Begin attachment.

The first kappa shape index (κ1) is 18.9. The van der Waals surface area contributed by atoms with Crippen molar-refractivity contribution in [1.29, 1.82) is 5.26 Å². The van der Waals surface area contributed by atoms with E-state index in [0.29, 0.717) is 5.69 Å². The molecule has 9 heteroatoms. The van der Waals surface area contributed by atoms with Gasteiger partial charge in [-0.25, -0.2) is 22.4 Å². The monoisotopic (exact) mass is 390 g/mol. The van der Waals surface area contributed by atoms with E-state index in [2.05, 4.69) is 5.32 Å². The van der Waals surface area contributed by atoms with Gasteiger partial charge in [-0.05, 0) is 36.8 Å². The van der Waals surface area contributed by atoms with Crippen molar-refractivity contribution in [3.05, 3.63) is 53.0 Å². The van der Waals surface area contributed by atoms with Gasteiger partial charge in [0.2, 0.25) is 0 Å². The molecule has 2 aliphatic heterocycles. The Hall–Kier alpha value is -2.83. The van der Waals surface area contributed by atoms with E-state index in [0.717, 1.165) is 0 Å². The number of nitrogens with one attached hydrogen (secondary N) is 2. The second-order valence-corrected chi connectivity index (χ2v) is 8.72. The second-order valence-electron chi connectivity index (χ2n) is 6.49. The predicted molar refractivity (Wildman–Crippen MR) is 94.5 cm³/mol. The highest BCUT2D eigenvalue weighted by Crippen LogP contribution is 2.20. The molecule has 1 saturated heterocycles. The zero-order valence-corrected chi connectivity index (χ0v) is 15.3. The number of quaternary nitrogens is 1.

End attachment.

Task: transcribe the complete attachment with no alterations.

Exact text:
The first kappa shape index (κ1) is 18.9. The van der Waals surface area contributed by atoms with Crippen molar-refractivity contribution in [1.29, 1.82) is 5.26 Å². The van der Waals surface area contributed by atoms with E-state index in [0.29, 0.717) is 5.69 Å². The molecule has 9 heteroatoms. The van der Waals surface area contributed by atoms with Gasteiger partial charge in [-0.25, -0.2) is 22.4 Å². The monoisotopic (exact) mass is 390 g/mol. The van der Waals surface area contributed by atoms with E-state index in [2.05, 4.69) is 5.32 Å². The van der Waals surface area contributed by atoms with Gasteiger partial charge in [-0.05, 0) is 36.8 Å². The van der Waals surface area contributed by atoms with Crippen molar-refractivity contribution in [3.05, 3.63) is 53.0 Å². The van der Waals surface area contributed by atoms with Gasteiger partial charge in [0.2, 0.25) is 0 Å². The molecule has 2 aliphatic heterocycles. The Hall–Kier alpha value is -2.83. The van der Waals surface area contributed by atoms with E-state index in [0.717, 1.165) is 0 Å². The number of nitrogens with one attached hydrogen (secondary N) is 2. The second-order valence-corrected chi connectivity index (χ2v) is 8.72. The second-order valence-electron chi connectivity index (χ2n) is 6.49. The predicted molar refractivity (Wildman–Crippen MR) is 94.5 cm³/mol. The highest BCUT2D eigenvalue weighted by Crippen LogP contribution is 2.20. The molecule has 1 saturated heterocycles. The zero-order valence-corrected chi connectivity index (χ0v) is 15.3. The number of quaternary nitrogens is 1.